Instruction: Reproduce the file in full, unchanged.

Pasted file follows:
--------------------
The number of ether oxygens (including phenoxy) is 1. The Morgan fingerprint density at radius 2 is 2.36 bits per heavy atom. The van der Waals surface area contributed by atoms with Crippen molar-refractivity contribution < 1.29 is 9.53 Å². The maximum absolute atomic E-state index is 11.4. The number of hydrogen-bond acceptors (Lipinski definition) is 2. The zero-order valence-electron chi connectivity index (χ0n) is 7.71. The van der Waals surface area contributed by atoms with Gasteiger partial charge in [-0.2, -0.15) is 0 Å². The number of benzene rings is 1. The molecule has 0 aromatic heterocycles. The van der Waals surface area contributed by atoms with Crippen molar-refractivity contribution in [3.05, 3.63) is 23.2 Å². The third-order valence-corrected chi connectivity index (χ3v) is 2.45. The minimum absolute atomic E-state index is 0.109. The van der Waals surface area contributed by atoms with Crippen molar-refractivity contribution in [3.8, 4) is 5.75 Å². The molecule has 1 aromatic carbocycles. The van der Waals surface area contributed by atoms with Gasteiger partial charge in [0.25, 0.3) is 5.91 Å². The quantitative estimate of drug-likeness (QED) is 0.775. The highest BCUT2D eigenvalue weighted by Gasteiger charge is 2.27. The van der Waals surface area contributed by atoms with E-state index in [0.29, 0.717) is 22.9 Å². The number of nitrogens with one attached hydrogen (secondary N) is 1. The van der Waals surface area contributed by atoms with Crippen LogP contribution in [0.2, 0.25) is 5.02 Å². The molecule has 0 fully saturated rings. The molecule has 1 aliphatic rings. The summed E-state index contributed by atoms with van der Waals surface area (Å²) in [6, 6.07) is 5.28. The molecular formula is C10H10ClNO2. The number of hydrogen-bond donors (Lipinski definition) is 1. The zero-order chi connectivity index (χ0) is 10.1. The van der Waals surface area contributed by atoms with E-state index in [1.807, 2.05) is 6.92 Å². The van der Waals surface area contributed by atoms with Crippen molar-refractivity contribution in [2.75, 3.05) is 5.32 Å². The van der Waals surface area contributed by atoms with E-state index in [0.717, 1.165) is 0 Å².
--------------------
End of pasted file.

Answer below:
The number of ether oxygens (including phenoxy) is 1. The Morgan fingerprint density at radius 2 is 2.36 bits per heavy atom. The van der Waals surface area contributed by atoms with Crippen molar-refractivity contribution < 1.29 is 9.53 Å². The maximum absolute atomic E-state index is 11.4. The number of hydrogen-bond acceptors (Lipinski definition) is 2. The zero-order valence-electron chi connectivity index (χ0n) is 7.71. The van der Waals surface area contributed by atoms with Gasteiger partial charge in [-0.2, -0.15) is 0 Å². The number of benzene rings is 1. The molecule has 0 aromatic heterocycles. The van der Waals surface area contributed by atoms with Crippen molar-refractivity contribution in [3.05, 3.63) is 23.2 Å². The third-order valence-corrected chi connectivity index (χ3v) is 2.45. The minimum absolute atomic E-state index is 0.109. The van der Waals surface area contributed by atoms with Crippen molar-refractivity contribution in [3.8, 4) is 5.75 Å². The molecule has 1 aromatic carbocycles. The van der Waals surface area contributed by atoms with Gasteiger partial charge in [0.25, 0.3) is 5.91 Å². The quantitative estimate of drug-likeness (QED) is 0.775. The highest BCUT2D eigenvalue weighted by Gasteiger charge is 2.27. The van der Waals surface area contributed by atoms with E-state index in [0.29, 0.717) is 22.9 Å². The number of nitrogens with one attached hydrogen (secondary N) is 1. The van der Waals surface area contributed by atoms with Crippen LogP contribution in [0.2, 0.25) is 5.02 Å². The molecule has 0 fully saturated rings. The molecule has 1 aliphatic rings. The summed E-state index contributed by atoms with van der Waals surface area (Å²) in [6, 6.07) is 5.28. The molecular formula is C10H10ClNO2. The number of hydrogen-bond donors (Lipinski definition) is 1. The zero-order chi connectivity index (χ0) is 10.1. The van der Waals surface area contributed by atoms with E-state index in [1.807, 2.05) is 6.92 Å². The van der Waals surface area contributed by atoms with Crippen molar-refractivity contribution in [2.75, 3.05) is 5.32 Å². The van der Waals surface area contributed by atoms with E-state index in [0.717, 1.165) is 0 Å².